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How To Ensure Your CV Makes It Past The Recruitment Automation Bot

How To Ensure Your CV Beats The Recruitment Bot

Did you know that when you first apply for a job your CV isn’t always read by human eyes? This is because some employers receive applications in the hundreds. Considering there aren’t enough hours in the day to read through every single one fully, recruitment technology helps recruiters and hiring managers to manage their heavy workload.

If this is the case, employers will use an applicant tracking system (ATS) to handle their recruitment needs. An ATS platform is essential for companies dealing with high volume recruitment. To manage job applications, candidates, job adverts and open vacancies. With some employers choosing automated integrations to provide even more time-saving benefits, such as automated CV screening technology.


How to recognise an employer using an ATS

40% of employers use an ATS platform. But how do you know for sure that the next job you apply for will use technology to screen your application?

Well, when you next visit a job board, notice the redirection URL when you click the ‘apply’ button. As here it will often state the ATS website. Further to this, when you reach the careers page of your chosen employer, it may say at the end of the text the ATS they use, such as iCIMS, Greenhouse or SuccessFactors.


3 ways to beat the recruitment bot

1. Get the layout right

The layout of a CV is incredibly important to boost your job chances. These are our top snippets of advice for perfecting your CV format and making it ATS compatible.

File type – submit your CV as a Microsoft Word document, Google doc or equivalent as this is standard for most office practices. When considering a PDF format, it’s worth remembering that not all ATS software can read this file type, which would mean an automatic rejection for your application.

Header and footer – avoid including any key information into the header or footer. As not always can an ATS process this. Keep out key details surrounding your contact and location info – just to play it safe.

Images – fancy images, banners, tables or other format aesthetics are best avoided. Most screening technology will not take this into consideration and will consequently make no difference to your job chances – expect to take up valuable CV space!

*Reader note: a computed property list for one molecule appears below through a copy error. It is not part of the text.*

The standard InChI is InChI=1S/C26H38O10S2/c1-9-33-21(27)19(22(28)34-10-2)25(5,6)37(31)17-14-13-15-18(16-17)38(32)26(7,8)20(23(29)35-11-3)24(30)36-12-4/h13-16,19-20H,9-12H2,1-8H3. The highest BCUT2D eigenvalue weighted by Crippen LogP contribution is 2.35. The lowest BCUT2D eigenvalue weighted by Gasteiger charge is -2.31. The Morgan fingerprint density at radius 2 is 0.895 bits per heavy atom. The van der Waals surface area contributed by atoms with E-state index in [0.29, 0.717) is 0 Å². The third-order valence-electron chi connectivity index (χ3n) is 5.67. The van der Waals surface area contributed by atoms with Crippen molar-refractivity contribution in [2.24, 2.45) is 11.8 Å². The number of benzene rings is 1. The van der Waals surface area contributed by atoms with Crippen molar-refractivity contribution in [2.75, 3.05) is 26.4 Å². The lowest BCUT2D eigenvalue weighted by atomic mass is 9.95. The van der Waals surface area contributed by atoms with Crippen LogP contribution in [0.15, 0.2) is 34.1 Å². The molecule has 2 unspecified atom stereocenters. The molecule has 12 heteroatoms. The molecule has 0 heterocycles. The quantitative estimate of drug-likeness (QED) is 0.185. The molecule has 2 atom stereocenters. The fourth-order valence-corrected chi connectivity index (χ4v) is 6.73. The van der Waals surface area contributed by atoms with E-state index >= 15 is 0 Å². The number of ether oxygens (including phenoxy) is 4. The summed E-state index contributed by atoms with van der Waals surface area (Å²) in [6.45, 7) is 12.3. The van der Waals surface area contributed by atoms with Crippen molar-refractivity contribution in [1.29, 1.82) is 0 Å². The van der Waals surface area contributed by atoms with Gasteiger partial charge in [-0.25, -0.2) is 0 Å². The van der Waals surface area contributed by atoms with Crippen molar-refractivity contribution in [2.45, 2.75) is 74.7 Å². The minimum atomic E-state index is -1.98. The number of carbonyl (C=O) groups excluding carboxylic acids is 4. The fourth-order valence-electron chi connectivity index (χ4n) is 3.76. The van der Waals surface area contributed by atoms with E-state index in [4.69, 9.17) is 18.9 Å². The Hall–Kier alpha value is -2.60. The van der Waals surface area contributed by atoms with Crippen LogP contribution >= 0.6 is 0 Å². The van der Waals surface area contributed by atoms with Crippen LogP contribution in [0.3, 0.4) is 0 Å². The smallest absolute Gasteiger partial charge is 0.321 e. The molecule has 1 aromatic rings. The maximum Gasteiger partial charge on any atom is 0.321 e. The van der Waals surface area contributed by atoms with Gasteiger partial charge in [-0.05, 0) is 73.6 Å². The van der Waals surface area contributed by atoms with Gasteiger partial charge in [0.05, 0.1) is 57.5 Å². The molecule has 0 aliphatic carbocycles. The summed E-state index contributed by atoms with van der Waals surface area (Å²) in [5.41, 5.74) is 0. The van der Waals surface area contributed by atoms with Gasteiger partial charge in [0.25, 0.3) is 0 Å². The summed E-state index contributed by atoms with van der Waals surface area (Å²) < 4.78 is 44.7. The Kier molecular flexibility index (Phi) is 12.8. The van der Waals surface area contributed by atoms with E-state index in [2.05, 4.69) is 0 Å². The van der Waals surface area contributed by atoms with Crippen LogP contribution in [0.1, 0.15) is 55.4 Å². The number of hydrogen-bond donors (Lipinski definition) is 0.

2. Include the right keywords

Keywords are what CV screening software is programmed to look for. They scan your application and determine your job matching position based on how well you suit the potential role. Therefore to ensure you make it past the initial screening process, incorporate keywords into your CV that reflect those from the skills and experience section in the original job ad (only if you have them of course!).

Remember to not go overboard. Stuffing your CV with ALL of the keywords you can think of, just won’t work. Recruitment software is now intelligent enough to realise your new tactic and human recruiters won’t be too impressed if your CV does happen to advance.


Helpful blog: How to match your CV to the job description.


3. Titles

Job titles are incredibly valuable in helping you beat the recruitment bot. Your CV must contain current and past job titles that screening software will recognise as a job matching title. What we mean by this is, if your given job title for a previous role is very niche to the company you work for, then to play it safe create a title that reflects the skill you specialise in. For example, the recruitment bot may not recognise (or will rank low) ‘Internal Creative Branding Strategist’ and instead will prefer the title ‘Brand Manager’.

It’s also very important to make clear the dividing sections to your CV. For example, work experience, education history, skills, interests and achievements should be evident in your CV. Avoid changing the names to these sections and keep them as generic as possible. This is because recruitment software is programmed to search for these headings and alternatives may not suffice.

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